Background: Emerging evidence suggests that patients with coronary artery disease carry an increased risk of developing malignancy, with deleterious effects on long-term prognosis. Our aim was to ascertain whether baseline plasma lipid levels during acute coronary syndrome (ACS) are associated with malignancy in long-term.

Methods: This study included 589 patients admitted with ACS to three centers and discharged alive. Plasma lipid levels were assessed on the first morning after admission. Patients were followed for 17 years or until death.

Results: Five hundred seventy-one patients were free from malignancy at enrollment, of them 99 (17.3%) developed the disease during follow-up and 75 (13.1%) died due to it. Compared to patients without malignancy, those with malignancy showed lower plasma levels of total cholesterol (TC), low-density lipoprotein (LDL), and triglycerides (TG). The groups showed similar statin use rates at any time in follow-up. The incidence rate of neoplasia and neoplastic mortality was higher in patients with baseline TC or LDL values ≤ median; they showed 85 and 72% increased incidence rate of developing malignancy and 133 and 122% increased incidence rate of neoplastic death respectively. No differences were observed relative to HDL and TG levels. In survival analysis using Cox regression with parsimonious models, patients with baseline TC or LDL values > median, respectively, showed risks of 0.6(95% CI 0.4–0.9; p = 0.01) and 0.6(95%CI 0.4–0.9; p = 0.02) for malignancy onset, and 0.5(95% CI 0.3–0.8; p = 0.005) and 0.5(95% CI 0.3–0.8; p = 0.004) for neoplastic death. Similar results were obtained using competitive risk analysis with parsimonious models.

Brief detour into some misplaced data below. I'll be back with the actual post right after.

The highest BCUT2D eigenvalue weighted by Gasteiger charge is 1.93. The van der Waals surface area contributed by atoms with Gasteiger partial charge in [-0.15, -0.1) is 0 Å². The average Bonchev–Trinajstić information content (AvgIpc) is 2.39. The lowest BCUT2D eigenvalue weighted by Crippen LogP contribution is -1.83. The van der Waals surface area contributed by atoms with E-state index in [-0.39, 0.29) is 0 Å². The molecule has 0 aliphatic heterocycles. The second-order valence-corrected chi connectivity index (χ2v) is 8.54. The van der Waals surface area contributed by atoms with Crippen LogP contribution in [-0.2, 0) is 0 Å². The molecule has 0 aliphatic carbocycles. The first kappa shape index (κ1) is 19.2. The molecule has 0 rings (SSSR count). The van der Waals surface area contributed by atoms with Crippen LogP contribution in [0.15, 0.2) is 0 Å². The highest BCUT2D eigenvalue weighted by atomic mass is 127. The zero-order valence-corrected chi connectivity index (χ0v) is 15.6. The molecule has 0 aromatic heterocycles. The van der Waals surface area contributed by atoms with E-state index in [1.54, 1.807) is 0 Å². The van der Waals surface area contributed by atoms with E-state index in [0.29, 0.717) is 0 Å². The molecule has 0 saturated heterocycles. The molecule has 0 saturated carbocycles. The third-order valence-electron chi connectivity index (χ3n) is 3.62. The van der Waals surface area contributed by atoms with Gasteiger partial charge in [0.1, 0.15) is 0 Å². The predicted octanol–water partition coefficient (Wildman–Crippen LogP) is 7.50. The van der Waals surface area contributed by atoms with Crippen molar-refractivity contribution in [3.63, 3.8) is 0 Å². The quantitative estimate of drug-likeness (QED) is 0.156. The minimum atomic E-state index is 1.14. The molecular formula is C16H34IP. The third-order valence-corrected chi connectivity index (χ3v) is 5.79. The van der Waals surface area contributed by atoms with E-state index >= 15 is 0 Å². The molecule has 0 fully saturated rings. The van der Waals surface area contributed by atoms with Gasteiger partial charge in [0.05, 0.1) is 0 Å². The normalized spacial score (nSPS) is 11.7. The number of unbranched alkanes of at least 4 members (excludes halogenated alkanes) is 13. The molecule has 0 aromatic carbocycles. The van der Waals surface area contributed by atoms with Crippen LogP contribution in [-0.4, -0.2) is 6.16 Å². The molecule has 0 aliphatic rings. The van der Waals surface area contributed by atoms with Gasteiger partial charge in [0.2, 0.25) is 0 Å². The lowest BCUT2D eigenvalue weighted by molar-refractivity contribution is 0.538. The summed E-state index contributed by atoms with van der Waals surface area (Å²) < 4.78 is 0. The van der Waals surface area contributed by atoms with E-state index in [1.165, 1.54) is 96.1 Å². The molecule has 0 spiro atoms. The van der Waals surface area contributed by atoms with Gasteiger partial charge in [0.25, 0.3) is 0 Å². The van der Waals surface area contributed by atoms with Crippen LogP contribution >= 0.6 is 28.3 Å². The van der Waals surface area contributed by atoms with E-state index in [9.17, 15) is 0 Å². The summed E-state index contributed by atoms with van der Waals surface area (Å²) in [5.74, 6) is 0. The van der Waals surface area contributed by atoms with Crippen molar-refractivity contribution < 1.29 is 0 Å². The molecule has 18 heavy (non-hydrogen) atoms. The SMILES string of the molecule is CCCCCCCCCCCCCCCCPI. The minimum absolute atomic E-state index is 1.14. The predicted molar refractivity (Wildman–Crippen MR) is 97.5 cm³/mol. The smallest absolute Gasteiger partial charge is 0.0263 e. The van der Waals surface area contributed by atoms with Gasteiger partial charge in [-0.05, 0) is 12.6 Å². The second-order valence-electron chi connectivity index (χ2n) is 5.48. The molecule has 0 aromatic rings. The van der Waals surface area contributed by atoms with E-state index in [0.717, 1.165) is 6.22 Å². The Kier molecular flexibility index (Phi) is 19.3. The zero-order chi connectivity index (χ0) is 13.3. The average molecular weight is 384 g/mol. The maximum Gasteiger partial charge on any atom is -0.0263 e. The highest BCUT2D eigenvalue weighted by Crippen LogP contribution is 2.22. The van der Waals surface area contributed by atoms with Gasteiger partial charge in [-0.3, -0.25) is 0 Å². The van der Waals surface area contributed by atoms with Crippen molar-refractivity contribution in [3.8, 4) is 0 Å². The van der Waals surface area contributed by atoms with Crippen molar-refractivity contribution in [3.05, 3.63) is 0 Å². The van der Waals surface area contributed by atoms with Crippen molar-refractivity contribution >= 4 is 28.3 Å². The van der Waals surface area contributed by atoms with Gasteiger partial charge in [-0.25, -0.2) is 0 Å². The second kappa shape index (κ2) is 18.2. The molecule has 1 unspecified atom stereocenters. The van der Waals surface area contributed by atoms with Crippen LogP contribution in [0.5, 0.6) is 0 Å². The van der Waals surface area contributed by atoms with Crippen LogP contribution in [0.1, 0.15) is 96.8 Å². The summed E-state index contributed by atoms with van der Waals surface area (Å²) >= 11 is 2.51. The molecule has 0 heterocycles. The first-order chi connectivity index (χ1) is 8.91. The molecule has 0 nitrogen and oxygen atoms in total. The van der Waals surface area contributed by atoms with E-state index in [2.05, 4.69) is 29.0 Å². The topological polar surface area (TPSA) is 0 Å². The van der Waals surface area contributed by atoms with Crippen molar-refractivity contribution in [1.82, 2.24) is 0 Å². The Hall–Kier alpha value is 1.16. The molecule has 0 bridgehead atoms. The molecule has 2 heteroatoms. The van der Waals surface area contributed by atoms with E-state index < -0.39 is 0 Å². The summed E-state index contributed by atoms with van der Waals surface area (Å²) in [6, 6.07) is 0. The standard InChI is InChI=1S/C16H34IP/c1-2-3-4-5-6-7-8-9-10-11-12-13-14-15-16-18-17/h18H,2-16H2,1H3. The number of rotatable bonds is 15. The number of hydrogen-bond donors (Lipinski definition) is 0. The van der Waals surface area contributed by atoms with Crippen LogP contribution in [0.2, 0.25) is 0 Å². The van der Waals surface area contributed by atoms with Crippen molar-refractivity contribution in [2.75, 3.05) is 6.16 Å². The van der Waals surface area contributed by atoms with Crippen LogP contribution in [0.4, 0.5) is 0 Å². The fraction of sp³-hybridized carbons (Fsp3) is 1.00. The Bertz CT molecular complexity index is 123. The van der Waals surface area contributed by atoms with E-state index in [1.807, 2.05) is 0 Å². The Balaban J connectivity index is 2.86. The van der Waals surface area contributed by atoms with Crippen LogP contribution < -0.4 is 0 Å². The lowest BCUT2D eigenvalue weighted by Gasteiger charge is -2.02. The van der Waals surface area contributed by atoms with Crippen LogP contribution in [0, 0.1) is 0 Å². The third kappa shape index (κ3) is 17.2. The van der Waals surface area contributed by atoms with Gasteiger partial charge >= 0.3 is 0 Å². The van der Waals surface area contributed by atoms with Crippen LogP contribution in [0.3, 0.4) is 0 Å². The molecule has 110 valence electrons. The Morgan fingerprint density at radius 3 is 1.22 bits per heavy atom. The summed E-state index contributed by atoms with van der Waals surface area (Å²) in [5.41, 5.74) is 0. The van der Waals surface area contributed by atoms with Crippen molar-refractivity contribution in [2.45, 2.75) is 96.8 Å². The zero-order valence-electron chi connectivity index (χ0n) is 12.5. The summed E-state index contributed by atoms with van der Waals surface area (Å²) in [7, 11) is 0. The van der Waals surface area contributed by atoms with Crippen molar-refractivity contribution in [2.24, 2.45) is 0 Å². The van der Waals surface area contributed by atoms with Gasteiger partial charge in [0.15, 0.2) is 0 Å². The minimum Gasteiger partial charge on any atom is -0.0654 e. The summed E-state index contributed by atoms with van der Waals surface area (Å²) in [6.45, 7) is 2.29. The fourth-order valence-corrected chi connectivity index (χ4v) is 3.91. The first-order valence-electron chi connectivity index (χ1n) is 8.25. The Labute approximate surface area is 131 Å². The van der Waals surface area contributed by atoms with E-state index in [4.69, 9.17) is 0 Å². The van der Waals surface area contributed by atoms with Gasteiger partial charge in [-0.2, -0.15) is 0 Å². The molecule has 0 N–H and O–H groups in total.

Conclusions: This long-term prospective study of an unselected real-world patient sample showed that neoplasia onset and mortality are independently associated with low plasma TC and LDL levels at admission for ACS.

Keywords: Acute coronary syndrome, Coronary artery disease, Neoplasia, Plasma lipids, Long-term follow-up, Competitive risks